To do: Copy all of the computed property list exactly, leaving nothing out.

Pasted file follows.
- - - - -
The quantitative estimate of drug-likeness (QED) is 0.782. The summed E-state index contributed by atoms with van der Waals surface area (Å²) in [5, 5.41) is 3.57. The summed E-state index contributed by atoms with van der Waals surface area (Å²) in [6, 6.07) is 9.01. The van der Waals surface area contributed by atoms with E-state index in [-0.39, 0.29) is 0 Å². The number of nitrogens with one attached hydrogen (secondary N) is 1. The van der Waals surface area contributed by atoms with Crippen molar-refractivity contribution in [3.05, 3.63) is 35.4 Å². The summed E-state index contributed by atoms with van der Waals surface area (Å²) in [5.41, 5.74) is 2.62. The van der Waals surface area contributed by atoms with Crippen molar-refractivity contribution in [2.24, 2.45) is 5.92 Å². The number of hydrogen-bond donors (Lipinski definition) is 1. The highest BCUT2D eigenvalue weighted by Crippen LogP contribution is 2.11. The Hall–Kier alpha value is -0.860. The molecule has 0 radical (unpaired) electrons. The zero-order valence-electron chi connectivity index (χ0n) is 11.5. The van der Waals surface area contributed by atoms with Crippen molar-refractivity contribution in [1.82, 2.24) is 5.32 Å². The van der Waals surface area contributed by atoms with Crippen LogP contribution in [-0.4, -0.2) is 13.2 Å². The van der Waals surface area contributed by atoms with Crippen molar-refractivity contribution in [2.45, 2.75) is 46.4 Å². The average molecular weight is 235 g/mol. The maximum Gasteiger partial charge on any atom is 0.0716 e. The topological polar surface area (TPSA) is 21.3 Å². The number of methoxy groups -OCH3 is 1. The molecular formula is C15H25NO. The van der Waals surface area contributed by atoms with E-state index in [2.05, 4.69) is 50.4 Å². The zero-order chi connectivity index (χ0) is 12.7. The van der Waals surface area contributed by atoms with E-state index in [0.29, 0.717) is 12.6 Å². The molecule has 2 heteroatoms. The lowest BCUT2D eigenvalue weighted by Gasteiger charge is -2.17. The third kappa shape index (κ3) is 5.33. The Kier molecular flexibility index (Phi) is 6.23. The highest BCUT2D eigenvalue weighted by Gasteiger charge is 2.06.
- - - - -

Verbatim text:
The quantitative estimate of drug-likeness (QED) is 0.782. The summed E-state index contributed by atoms with van der Waals surface area (Å²) in [5, 5.41) is 3.57. The summed E-state index contributed by atoms with van der Waals surface area (Å²) in [6, 6.07) is 9.01. The van der Waals surface area contributed by atoms with E-state index in [-0.39, 0.29) is 0 Å². The number of nitrogens with one attached hydrogen (secondary N) is 1. The van der Waals surface area contributed by atoms with Crippen molar-refractivity contribution in [3.05, 3.63) is 35.4 Å². The summed E-state index contributed by atoms with van der Waals surface area (Å²) in [5.41, 5.74) is 2.62. The van der Waals surface area contributed by atoms with Crippen molar-refractivity contribution in [2.24, 2.45) is 5.92 Å². The number of hydrogen-bond donors (Lipinski definition) is 1. The highest BCUT2D eigenvalue weighted by Crippen LogP contribution is 2.11. The Hall–Kier alpha value is -0.860. The molecule has 0 radical (unpaired) electrons. The zero-order valence-electron chi connectivity index (χ0n) is 11.5. The van der Waals surface area contributed by atoms with Crippen molar-refractivity contribution in [1.82, 2.24) is 5.32 Å². The van der Waals surface area contributed by atoms with Crippen LogP contribution in [-0.4, -0.2) is 13.2 Å². The van der Waals surface area contributed by atoms with Crippen molar-refractivity contribution in [2.45, 2.75) is 46.4 Å². The average molecular weight is 235 g/mol. The maximum Gasteiger partial charge on any atom is 0.0716 e. The topological polar surface area (TPSA) is 21.3 Å². The number of methoxy groups -OCH3 is 1. The molecular formula is C15H25NO. The van der Waals surface area contributed by atoms with E-state index in [2.05, 4.69) is 50.4 Å². The zero-order chi connectivity index (χ0) is 12.7. The van der Waals surface area contributed by atoms with E-state index in [0.29, 0.717) is 12.6 Å². The molecule has 2 heteroatoms. The lowest BCUT2D eigenvalue weighted by Gasteiger charge is -2.17. The third kappa shape index (κ3) is 5.33. The Kier molecular flexibility index (Phi) is 6.23. The highest BCUT2D eigenvalue weighted by Gasteiger charge is 2.06.